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What is Insurance Premium? | Definition of Insurance Premium

Insurance premium is an important part of selecting a plan for financial security. One should be careful of the factors affecting it while purchasing a policy.

  • 8,030 Views | Updated on: Apr 15, 2024

When purchasing a plan, one of the key considerations for policyholders is the insurance premium. An insurance premium is the cost of your insurance policy. Think of it like a safety net - you pay a bit now to have a larger sum available if you face a medical emergency, car accident, or other insured situations.

Key Takeaways

  • The insurance premium is the amount paid to the insurer to maintain coverage and is determined based on various factors.
  • Premiums can be level (fixed throughout the policy term) or flexible while the payment modes include monthly, quarterly, semi-annually, or annually.
  • Premiums are calculated based on risk assessment, underwriting evaluation, rating factors, coverage options, and regulatory requirements.
  • The more comprehensive the coverage, the higher the premium. Policyholders can adjust coverage amounts and deductibles to manage premiums.

An insurance premium is the regular payment you make to the insurance company in exchange for being financially protected in case of covered events. You need to pay a premium amount to get the benefit from the insurance coverage. It is an amount paid to your insurer, which keeps your coverage in place. Insurance companies determine the premium amount after evaluating the risk involved in insuring your life.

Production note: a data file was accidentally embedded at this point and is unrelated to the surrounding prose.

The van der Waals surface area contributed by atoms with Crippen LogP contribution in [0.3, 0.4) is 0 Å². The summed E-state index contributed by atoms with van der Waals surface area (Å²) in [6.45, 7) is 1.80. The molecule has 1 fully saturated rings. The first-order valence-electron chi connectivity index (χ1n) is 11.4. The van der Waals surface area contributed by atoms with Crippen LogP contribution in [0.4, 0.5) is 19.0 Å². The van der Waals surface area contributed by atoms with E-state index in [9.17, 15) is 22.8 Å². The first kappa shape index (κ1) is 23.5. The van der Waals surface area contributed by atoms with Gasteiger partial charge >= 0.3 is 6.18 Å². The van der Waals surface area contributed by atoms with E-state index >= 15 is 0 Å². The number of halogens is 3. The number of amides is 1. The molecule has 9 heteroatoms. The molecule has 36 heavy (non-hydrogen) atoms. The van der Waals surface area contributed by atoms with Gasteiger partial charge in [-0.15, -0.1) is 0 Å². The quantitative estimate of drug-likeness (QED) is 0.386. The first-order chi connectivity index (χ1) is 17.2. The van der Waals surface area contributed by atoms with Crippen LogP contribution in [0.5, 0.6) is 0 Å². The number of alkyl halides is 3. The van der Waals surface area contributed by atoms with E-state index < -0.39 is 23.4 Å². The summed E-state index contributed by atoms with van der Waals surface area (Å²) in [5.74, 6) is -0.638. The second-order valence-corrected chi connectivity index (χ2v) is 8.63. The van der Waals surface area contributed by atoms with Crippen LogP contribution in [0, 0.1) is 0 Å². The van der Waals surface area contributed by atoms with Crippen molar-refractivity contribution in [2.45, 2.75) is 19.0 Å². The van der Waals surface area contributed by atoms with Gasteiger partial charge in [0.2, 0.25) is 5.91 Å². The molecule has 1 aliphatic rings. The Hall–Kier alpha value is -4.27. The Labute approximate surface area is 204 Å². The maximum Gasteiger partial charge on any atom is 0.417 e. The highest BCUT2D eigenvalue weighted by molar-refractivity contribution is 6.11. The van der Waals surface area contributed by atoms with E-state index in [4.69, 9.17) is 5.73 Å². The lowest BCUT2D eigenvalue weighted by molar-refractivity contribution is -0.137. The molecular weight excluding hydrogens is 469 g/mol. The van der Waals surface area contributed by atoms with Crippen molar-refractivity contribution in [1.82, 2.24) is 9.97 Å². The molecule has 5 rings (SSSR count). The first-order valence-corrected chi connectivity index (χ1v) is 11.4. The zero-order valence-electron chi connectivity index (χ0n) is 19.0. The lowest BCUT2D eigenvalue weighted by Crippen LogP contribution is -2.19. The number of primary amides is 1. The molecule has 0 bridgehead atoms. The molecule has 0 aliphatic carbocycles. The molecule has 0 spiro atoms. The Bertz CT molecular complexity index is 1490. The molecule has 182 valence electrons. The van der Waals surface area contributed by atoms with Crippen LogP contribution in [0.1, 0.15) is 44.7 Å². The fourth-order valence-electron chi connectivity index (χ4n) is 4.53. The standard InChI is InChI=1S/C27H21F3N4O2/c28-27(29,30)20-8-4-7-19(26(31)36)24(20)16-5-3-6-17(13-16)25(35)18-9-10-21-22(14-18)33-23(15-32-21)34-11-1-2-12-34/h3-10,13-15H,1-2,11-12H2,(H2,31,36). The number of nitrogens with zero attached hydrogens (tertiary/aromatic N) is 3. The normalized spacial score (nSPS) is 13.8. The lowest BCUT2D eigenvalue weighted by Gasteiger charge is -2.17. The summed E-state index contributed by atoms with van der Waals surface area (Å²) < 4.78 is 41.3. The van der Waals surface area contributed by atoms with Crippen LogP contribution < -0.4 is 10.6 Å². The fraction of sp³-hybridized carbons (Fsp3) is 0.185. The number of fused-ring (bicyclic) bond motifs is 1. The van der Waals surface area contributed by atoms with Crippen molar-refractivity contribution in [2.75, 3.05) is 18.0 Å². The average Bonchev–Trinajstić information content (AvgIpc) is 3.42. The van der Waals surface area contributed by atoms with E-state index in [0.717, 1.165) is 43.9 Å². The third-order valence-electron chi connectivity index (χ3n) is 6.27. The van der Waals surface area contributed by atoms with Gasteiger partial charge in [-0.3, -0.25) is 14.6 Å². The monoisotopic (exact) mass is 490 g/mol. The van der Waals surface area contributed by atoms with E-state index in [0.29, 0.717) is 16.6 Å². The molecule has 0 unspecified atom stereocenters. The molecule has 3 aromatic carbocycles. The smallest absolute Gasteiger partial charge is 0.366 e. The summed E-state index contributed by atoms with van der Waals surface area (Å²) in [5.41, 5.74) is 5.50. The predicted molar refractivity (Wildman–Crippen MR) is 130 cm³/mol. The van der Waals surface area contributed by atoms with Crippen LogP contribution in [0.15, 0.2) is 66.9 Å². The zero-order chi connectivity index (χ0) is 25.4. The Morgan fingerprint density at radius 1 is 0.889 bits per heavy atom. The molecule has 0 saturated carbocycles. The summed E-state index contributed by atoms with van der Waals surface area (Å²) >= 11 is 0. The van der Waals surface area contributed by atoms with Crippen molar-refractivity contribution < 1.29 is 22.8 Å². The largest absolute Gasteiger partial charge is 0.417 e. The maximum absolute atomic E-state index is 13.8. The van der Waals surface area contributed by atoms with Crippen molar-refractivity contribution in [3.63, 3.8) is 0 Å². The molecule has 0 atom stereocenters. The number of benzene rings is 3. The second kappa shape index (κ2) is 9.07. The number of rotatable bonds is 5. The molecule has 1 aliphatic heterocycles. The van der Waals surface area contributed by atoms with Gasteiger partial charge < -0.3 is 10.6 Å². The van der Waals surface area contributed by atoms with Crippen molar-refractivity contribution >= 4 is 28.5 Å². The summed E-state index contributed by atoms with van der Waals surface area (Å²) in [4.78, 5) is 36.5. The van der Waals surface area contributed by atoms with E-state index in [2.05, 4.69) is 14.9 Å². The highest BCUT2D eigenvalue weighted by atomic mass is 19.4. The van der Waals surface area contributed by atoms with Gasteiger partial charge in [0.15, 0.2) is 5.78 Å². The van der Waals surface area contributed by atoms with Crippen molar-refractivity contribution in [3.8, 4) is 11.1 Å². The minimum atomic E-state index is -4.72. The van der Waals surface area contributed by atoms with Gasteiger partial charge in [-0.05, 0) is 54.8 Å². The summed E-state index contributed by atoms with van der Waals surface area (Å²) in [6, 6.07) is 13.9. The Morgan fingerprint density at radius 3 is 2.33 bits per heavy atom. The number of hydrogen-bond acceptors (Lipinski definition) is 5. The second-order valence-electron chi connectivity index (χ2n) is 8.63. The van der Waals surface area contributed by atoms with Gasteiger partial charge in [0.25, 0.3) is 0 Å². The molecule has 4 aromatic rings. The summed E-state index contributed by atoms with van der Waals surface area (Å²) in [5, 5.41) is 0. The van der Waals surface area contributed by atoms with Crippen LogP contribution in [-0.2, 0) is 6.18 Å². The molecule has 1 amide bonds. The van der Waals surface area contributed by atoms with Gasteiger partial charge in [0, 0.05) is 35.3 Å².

The best insurance providers allow you the flexibility to pay your premium periodically. The frequency can be either monthly, quarterly, semi-annually or annually. Some insurers also provide you with the option to pay a single premium during the entire duration of the plan.

What is Insurance Premium - A Detailed Guide-compressed

What is Insurance Premium?

In simple terms, an insurance premium is the amount that you pay to the insurance company to ensure you receive coverage under the plan. It is thus a fundamental concept that lies at the heart of insurance contracts.

An insurance company decides your insurance premium based on numerous factors. From the type of cover chosen and the probability of filing the claim to your location, lifestyle and habits, these factors play an important role in determining the term insurance premium.